Despite conventional wisdom, eating carbohydrates before bed can have vast improvements in your sleep.
When we eat carbs, our body tends to produce more of the neurotransmitter Serotonin, which is known for calming you down & making you feel sleepy (think of all those times you’ve eaten pizza & pasta).
The other added benefit to carbohydrate is they can actually help you to relax by lowering the stress hormone Cortisol (stress for a lot of people is the reason they have issues with sleep).
Now, does this mean you can go out & eat any form of carbohydrate you like? Pizza? Pasta? Bread? Chocolate? Biscuits? NO!
You need to aim for good carbs coming through whole food sources like sweet potato, otherwise, these bad choices are more than likely going to keep you up with the nasty additives they contain.
4. Avoid Caffeine After 12.00PM
Don’t think I need to explain this one too much. Caffeine is a stimulant. Some people are more sensitive than others. Avoid all caffeine after 12PM.
Did you know Tea also contains caffeine? (In smaller doses than coffee, however).
5. Set A Bedtime Alarm
We always have wake up alarms, why not set a bedtime alarm?
Thanks to most smartphones, you now have the option to set a bedtime alarm now too (check in your clock app).
Good sleep is as much about a good routine, so setting a time that you have your head on the pillow no matter what is a fantastic idea.
6. Avoid Blue Light
Blue light coming from technology decreases the production of the hormone Melatonin, the sleep hormone.
Try and dim lights where possible or change the bulbs to amber lighting. If I use my phone or laptop at night I have an app installed called f.lux which will mimic the sunset and dim your backlight accordingly (also has an amber feature).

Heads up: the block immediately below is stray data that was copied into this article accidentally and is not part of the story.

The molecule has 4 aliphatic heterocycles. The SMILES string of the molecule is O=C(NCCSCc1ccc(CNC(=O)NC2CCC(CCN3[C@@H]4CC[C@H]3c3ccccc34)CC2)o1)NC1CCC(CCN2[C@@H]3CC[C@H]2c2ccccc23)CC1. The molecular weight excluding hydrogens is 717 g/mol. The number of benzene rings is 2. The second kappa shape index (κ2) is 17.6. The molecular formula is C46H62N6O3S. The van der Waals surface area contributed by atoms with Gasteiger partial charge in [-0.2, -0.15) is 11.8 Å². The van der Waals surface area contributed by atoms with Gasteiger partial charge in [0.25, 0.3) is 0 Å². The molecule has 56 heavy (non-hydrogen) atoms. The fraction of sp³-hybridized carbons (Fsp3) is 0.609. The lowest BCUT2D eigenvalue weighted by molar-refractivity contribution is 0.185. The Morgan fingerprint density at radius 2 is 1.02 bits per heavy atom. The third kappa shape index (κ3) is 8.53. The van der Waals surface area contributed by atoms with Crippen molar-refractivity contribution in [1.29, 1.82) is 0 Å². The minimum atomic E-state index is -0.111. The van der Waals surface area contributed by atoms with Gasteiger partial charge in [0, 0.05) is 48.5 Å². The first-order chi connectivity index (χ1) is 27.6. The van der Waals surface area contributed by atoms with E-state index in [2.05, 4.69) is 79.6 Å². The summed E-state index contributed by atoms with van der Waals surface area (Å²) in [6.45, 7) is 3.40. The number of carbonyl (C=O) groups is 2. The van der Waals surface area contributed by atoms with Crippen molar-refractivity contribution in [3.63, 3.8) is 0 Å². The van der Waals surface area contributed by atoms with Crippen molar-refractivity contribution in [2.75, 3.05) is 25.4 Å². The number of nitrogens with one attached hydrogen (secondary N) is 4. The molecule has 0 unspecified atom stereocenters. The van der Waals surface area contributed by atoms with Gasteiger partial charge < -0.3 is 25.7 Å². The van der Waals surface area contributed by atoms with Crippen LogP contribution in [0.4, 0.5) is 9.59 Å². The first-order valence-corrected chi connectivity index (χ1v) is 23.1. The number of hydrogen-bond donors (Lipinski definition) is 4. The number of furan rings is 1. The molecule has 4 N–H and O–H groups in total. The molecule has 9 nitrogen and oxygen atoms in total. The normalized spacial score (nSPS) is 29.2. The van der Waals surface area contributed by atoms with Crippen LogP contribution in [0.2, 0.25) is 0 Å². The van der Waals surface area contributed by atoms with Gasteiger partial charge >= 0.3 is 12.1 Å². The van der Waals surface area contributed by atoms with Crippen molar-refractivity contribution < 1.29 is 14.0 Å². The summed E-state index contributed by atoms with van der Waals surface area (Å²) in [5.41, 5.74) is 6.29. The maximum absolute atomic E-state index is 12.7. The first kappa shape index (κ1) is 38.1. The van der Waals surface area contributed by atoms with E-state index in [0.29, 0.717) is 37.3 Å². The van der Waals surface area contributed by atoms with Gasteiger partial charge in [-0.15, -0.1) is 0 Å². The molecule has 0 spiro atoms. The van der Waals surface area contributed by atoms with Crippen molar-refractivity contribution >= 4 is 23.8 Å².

7. Supplement With Vitamin D
Studies has shown that having adequate levels of Vitamin D can reduce insomnia & improve sleep.
Vitamin D is vital in sleep as the part of the brain responsible for controlling sleep has a lot of Vitamin D3 receptors.
If you don’t get at least 15-minutes of direct sunlight daily, chances are, you’re deficient in Vitamin D & need to supplement (not to mention Vitamin D deficiency can be linked to every disease known to mankind).
Given how cheap Vitamin D3 tablets are, I recommend you be supplementing with 2000iu-4000iu every other day.
Exercise helps with sleep. Really? Yes, it does…
Exercise morning, day or night, it doesn’t matter but it sure does work. Exercise is one of those activities that will give you energy when you don’t have it and vice versa.
Hundreds, possibly even thousands of studies have been done on the benefits of exercise and how that carries over to a good sleep. If you’re not doing it, start. Get in a routine. Walk one day. Bike the next. Try Yoga. Lift some weights. The possibilities are endless.
Over one-third of your life will be taken up by sleep, so its probably worth putting in some time to making sure you’re doing it right, not only for your own sanity but for your health & longevity too.